The project, the people & how to fall in love with Moldova
26.07.16 – Currently back home in France, after a long day of traveling yesterday (1 hour drive, 2 flights, 1 hour train ride)
where: Causeni, Chisinau, Purcari Winery (Stefan Voda district), Transnistria (independent state).
It’s been a busy week, to say the least. But a fantastic one. A week I will remember for the rest of my life. Visiting new countries always leaves me with great memories and impressions, but this time it’s different. Way different.
First of all. I went to Moldova with absolutely no expectations. I didn’t know anyone who had ever been there. I didn’t know anyone who were even talking about going there. I had never read about the country in the news, in any travel magazines or seen any footage about it. Nothing. So why did I go there?
I got in touch with GoAbroad because I wanted to do a volunteer project somewhere in Eastern Europe. Why Eastern Europe? Because my mother is Eastern European (Polish) and I wanted to get to know other countries in that part of Europe besides the ones I already know. I e-mailed the GoAbroad team and asked them to help me select a project that would meet my qualifications and interests, and I discovered a project in Moldova that seemed quite interesting. A community development program.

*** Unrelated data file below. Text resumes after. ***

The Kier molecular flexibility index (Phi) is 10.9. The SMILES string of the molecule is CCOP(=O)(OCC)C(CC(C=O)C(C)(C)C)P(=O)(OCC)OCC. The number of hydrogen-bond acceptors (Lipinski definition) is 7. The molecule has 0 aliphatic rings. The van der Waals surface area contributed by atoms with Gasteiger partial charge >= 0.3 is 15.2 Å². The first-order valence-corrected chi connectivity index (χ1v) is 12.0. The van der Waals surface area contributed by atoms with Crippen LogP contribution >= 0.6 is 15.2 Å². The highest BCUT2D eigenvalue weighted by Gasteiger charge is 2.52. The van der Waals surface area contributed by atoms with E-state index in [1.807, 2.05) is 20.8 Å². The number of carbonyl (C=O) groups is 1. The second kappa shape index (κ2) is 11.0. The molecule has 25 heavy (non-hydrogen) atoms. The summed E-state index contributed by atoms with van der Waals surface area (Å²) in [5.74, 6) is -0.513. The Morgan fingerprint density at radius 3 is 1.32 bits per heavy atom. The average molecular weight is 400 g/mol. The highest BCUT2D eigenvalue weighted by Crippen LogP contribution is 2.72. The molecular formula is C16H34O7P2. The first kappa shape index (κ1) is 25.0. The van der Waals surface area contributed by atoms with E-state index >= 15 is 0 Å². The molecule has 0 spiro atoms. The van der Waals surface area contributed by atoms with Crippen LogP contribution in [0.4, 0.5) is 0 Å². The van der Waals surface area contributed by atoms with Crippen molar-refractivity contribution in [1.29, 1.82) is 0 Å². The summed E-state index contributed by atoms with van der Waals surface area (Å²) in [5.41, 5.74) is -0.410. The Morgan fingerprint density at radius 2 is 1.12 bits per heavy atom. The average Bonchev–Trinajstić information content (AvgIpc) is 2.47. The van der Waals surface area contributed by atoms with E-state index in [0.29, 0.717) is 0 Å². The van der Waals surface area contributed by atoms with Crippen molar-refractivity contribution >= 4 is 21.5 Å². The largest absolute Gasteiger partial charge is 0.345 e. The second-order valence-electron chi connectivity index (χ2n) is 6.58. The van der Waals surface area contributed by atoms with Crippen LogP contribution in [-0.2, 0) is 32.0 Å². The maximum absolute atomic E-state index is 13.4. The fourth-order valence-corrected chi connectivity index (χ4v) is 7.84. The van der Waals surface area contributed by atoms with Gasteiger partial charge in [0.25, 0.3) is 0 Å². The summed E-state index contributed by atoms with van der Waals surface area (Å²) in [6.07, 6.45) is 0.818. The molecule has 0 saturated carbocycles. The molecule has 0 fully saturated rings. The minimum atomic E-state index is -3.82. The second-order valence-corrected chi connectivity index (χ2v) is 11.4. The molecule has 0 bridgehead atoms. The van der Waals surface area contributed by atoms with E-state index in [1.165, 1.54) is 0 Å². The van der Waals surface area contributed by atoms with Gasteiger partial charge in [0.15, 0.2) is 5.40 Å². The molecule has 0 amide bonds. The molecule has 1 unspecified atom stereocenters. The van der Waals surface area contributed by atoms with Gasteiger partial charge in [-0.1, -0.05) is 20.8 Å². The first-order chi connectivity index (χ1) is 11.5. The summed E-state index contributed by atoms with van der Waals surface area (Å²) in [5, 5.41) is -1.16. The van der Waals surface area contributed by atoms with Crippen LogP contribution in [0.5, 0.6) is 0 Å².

And a few weeks later, there I was. In Moldova. I got there 3 hours delayed due to technical problems at the airport in Rome (connecting flight) which caused a lot of delays. At Chisinau Airport, I was greeted by the woman who was in charge of the project, her husband and another volunteer. Lovely people.
Approximately 1 hour later, we were in Causeni, which is where I would be volunteering. My host family had stayed up late, waiting for me, worrying about me. They welcomed me, gave me a tour around the house, and served me a large dinner. The first of many large meals in Moldova. The host family was amazing. Kind, hospitable, humble. They treated me and the other volunteer who was staying there, as if we were their own children. And that’s the overall impression I got of Moldovan people. Hospitable, friendly and caring.
The following days were spent teaching English to kids, teenagers and 20-somethings in the community center. And on Wednesday me and two other volunteers, started working on a fun project for kids. We named it “Fun with History and Culture”. We made things that the kids could color and decorate as they wanted, and take home. I talked about Norway and vikings, another volunteer talked about the Netherlands and windmills, and the last volunteer talked about Japan and samurais. The kids enjoyed it, and so did we.
During my stay in Moldova, I didn’t spend absolutely all my time volunteering and hanging out in Causeni. Thanks to the wonderful woman who’s in charge of the project, I got to see a lot in such a short amount of time. She took me and the other volunteers to visit the award-winning winery Purcari on Thursday, and to the independent state Transnistria on Sunday. On Saturday I went on a day trip to Chisinau with two other volunteers (and the cousin of one of them). We had a great lunch at restaurant La Placinte , went shopping at a big market (I bought a handmade macrame handbag), and visited some lovely parks.
Yesterday I left Moldova feeling both happy and sad at the same time. Happy, because I had learned so much about this beautiful country and its wonderful people. Sad, because I didn’t want to leave yet. I wanted another week. Or even two.